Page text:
The Earth’s future looks bleak. Life is a struggle for existence in the shadow of a utopian, floating city whose inhabitants’ cruel dictates both drive and quash the day-to-day actions of the ground dwellers. It is a future where sleeping beauty is a cyborg and has no memory of her past.
This is the world of brutality and beauty brought to life by Yukito Kishiro in his manga series, Battle Angel Alita.
Published in Japan as Gunnm (literally: “Gun Dream”), Kishiro’s dark fantasy first appeared in Shueisha’s Business Jump on a weekly basis, starting in 1991. Its complex story, punctuated by surrealistic, graphic fight scenes and highly-detailed artwork, made it an international hit as it was eventually translated into at least six other languages, including English.
The plot follows its amnesiac heroine, Alita, as she searches for clues about her past. Found in a state of hibernation by Dr. Ido, a physician exiled from the floating city of Tiphares, Alita is reawakened and given a “cyber” body.
Life is peaceful until the night she secretly follows her mentor on one of his evening prowls. He moonlights as a hunter-warrior, one of the bounty hunters that serve as the only form of order in the lawless streets of the Scrapyard city. Ido runs into trouble, and Alita charges in to help by attacking the assailant. She is left battered and barely alive by the encounter, and Ido resolves to provide her with a body that will better withstand any trouble she may get herself into. Despite Ido’s protests, she joins him in his travels as a hunter-warrior. It soon becomes very apparent that she has special skills, including knowledge of “Panzer Kunst,” one of the most deadly fighting techniques known to man or machine.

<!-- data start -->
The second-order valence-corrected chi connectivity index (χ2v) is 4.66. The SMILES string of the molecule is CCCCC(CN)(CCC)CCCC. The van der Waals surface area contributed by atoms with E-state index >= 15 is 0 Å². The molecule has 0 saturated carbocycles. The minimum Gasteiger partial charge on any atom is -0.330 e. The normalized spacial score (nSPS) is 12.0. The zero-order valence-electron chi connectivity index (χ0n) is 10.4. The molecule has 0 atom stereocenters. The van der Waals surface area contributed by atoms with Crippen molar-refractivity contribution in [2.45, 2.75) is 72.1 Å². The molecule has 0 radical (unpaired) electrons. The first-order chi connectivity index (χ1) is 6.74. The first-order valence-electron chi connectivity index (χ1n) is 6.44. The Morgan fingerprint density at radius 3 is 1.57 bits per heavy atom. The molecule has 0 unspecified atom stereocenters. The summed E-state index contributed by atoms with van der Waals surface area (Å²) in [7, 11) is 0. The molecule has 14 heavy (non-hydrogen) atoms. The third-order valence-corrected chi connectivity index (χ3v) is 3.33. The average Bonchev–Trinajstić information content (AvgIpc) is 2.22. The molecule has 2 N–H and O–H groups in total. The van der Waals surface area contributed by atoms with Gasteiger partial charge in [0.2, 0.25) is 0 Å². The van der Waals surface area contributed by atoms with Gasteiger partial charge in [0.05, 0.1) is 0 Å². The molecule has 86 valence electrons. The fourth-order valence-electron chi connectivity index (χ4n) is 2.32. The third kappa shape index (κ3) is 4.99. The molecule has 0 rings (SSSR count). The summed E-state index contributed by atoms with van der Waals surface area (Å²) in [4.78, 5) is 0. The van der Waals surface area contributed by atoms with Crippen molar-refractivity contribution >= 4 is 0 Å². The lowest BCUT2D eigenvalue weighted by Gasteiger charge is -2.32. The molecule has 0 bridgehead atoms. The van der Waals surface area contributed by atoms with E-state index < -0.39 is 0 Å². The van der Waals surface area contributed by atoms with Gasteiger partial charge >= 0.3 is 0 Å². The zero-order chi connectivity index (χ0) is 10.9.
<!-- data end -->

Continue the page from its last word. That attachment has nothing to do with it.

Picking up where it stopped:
With the unusual fighting technique as her only link to her past, Alita keeps a wary eye and weary heart open in a search for clues to her previous existence. . . all while facing conflicts that only increase in intensity as time progresses. Revelations occur to her during the many physical battles she faces, Kishiro’s artwork reflecting the frenzy and sometimes dreamlike “zone” she achieves during this state. While in this “zone,” she gains insight as to her purpose and into who she once was. Although she is technically a cyborg, Alita is all too human in her emotions.
Yukito Kishiro achieves a difficult feat with Battle Angel Alita — excelling equally as both an illustrator and an author. He succeeds in creating a fully-realized universe, complete with its own technology and mythology. His heroes and heroines are likable and sympathetic: basically good people who sometimes do “bad things” for the right reasons. His villains effectively serve as foils. Yet, in the end, they are partially products of circumstance and environment. Finally, the complex story line builds upon itself, twisting and turning until it reaches its organic conclusion.
Battle Angel Alita is an involving combination of action and philosophy, complemented by true artistry. Manga and comics don’t get much better than this.
BATTLE ANGEL ALITA © 1994 Yukito Kishiro/Shueisha, Inc. First published by Shueisha, Inc., in Japan. BATTLE ANGEL ALITA is a trademark of Viz Communications, Inc. In the United States, BATTLE ANGEL ALITA has been published in nine graphic novel volumes by Viz Communications, Inc.